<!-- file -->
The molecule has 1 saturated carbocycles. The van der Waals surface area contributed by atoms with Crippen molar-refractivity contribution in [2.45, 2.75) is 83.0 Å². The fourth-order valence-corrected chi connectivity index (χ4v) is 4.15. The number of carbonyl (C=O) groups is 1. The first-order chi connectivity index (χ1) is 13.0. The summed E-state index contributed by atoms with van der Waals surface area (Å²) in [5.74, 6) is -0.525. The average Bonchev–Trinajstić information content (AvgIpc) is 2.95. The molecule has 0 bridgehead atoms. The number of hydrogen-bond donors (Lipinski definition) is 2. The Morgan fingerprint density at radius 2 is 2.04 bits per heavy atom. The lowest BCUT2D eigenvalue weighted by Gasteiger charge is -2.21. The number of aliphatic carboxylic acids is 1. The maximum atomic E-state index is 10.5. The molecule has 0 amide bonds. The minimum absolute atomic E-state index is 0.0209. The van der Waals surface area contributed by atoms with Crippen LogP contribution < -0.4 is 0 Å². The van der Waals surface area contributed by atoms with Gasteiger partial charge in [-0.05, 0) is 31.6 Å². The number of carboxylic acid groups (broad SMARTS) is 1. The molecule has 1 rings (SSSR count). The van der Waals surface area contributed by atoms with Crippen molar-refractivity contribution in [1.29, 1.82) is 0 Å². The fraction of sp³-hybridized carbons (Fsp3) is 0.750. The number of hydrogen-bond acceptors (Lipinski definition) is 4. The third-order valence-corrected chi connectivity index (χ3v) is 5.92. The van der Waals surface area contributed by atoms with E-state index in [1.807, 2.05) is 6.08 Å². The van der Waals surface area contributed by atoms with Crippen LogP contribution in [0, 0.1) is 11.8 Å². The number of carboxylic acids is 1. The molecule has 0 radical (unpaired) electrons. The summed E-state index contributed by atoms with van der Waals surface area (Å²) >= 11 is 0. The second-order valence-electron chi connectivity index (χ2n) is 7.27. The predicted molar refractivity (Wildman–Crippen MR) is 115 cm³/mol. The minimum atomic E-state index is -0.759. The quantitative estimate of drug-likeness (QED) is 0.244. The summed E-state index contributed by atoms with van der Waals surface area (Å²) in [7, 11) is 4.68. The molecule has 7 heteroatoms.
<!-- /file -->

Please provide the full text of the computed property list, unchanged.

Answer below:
The molecule has 1 saturated carbocycles. The van der Waals surface area contributed by atoms with Crippen molar-refractivity contribution in [2.45, 2.75) is 83.0 Å². The fourth-order valence-corrected chi connectivity index (χ4v) is 4.15. The number of carbonyl (C=O) groups is 1. The first-order chi connectivity index (χ1) is 13.0. The summed E-state index contributed by atoms with van der Waals surface area (Å²) in [5.74, 6) is -0.525. The average Bonchev–Trinajstić information content (AvgIpc) is 2.95. The molecule has 0 bridgehead atoms. The number of hydrogen-bond donors (Lipinski definition) is 2. The Morgan fingerprint density at radius 2 is 2.04 bits per heavy atom. The lowest BCUT2D eigenvalue weighted by Gasteiger charge is -2.21. The number of aliphatic carboxylic acids is 1. The maximum atomic E-state index is 10.5. The molecule has 0 amide bonds. The minimum absolute atomic E-state index is 0.0209. The van der Waals surface area contributed by atoms with Crippen LogP contribution < -0.4 is 0 Å². The van der Waals surface area contributed by atoms with Gasteiger partial charge in [-0.05, 0) is 31.6 Å². The number of carboxylic acid groups (broad SMARTS) is 1. The molecule has 1 rings (SSSR count). The van der Waals surface area contributed by atoms with Crippen molar-refractivity contribution in [1.29, 1.82) is 0 Å². The fraction of sp³-hybridized carbons (Fsp3) is 0.750. The number of hydrogen-bond acceptors (Lipinski definition) is 4. The third-order valence-corrected chi connectivity index (χ3v) is 5.92. The van der Waals surface area contributed by atoms with E-state index in [1.807, 2.05) is 6.08 Å². The van der Waals surface area contributed by atoms with Crippen LogP contribution in [0, 0.1) is 11.8 Å². The number of carboxylic acids is 1. The molecule has 0 radical (unpaired) electrons. The summed E-state index contributed by atoms with van der Waals surface area (Å²) >= 11 is 0. The second-order valence-electron chi connectivity index (χ2n) is 7.27. The predicted molar refractivity (Wildman–Crippen MR) is 115 cm³/mol. The minimum atomic E-state index is -0.759. The quantitative estimate of drug-likeness (QED) is 0.244. The summed E-state index contributed by atoms with van der Waals surface area (Å²) in [7, 11) is 4.68. The molecule has 7 heteroatoms.